Macbeth, I.v.

Contrast Knife

After cutting open the blister pack of the Contrast knife with a (J.A. Henckels TWIN cuisine one-piece) kitchen knife, I opened the Contrast knife using the thumb-studs on the blade and used it to cut the plastic around the Crucial multi-tool. The studs are located on both sides of the 3-inch, 7Cr17Mov stanless steel blade, just below the jimping. The Contrast knife was very sharp and sliced through the plastic easily. I noticed that the lower part of the G-10 handle looked "worn"— the hatched pattern was not fully formed in places but otherwise there were no scratches or blemishes on the knife.


For one-handed opening of a folding knife, I prefer a blade with a hole cutout instead of the stud, as the stud in the Contrast tends to dig into my thumb as the blade is deployed (it probably works better while wearing work gloves) and so I use both hands to deploy the Contrast blade.

To compare, the Leatherman Skeletool has a blade hole which I felt performed well enough that I could deploy the blade one-handed. (It was Spyderco that pioneered the blade hole, the pocket clip and serrated blade, several features that most blades have today.)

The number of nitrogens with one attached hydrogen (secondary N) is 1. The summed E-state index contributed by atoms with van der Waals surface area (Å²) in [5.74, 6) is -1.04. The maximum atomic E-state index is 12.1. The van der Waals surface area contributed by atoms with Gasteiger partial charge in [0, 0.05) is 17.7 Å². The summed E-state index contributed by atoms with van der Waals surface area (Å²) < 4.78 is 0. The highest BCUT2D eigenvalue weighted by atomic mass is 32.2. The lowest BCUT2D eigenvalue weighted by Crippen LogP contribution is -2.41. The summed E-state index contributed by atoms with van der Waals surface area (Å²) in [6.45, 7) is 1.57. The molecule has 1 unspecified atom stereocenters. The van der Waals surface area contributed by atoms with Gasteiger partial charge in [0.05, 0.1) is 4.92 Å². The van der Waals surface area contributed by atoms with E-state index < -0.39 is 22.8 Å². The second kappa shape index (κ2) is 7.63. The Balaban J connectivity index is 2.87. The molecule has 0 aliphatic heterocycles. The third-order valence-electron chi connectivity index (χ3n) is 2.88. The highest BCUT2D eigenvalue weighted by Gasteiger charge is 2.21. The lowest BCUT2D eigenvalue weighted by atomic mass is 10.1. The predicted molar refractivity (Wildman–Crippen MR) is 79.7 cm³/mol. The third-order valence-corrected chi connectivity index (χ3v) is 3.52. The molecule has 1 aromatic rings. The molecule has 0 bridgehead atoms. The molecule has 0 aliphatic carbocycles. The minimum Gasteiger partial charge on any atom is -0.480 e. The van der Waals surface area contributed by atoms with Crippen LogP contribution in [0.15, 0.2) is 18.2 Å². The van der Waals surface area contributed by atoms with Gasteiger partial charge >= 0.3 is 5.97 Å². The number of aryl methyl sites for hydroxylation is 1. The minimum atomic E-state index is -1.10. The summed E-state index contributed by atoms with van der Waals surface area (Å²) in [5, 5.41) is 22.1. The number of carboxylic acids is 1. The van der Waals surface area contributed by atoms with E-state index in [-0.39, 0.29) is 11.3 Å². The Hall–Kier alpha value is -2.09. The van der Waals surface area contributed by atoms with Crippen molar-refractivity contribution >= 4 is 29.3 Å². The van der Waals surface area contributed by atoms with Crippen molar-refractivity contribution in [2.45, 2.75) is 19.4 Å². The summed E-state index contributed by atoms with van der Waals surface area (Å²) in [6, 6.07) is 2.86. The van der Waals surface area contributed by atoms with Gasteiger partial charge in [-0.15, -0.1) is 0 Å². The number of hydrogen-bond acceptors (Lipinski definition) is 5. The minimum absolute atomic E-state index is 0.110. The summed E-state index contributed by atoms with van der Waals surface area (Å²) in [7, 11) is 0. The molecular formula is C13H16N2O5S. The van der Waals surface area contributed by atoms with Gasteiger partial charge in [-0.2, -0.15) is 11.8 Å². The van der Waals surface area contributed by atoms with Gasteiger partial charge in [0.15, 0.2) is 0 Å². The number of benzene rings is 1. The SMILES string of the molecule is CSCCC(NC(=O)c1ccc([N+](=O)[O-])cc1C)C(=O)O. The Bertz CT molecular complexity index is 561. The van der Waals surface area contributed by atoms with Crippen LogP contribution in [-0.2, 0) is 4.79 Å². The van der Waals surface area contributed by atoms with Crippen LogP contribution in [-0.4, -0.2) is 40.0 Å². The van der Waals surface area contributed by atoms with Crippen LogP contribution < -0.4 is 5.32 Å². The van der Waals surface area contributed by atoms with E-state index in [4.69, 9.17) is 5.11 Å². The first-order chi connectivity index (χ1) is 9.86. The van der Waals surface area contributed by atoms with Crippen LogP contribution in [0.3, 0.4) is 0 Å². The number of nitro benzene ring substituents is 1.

When I went to close the knife, I didn't know how— I looked for the icon of an open lock usually printed on the safety switch, but there was none on this knife. There were no instructions included in the packaging either. I put the open knife aside and decided to look at the multi-tool.

Later, I emailed Gerber asking for help and within an hour or so, I received a reply telling me that the Contrast knife uses a frame lock (as opposed to a liner lock) suggesting I search for Youtube videos and describing how to fold it back. After some searching, more fiddling and experimentation, I used the flat screwdriver on the Crucial multi-tool to push aside the frame and fold the blade closed to its 4.25-inch size.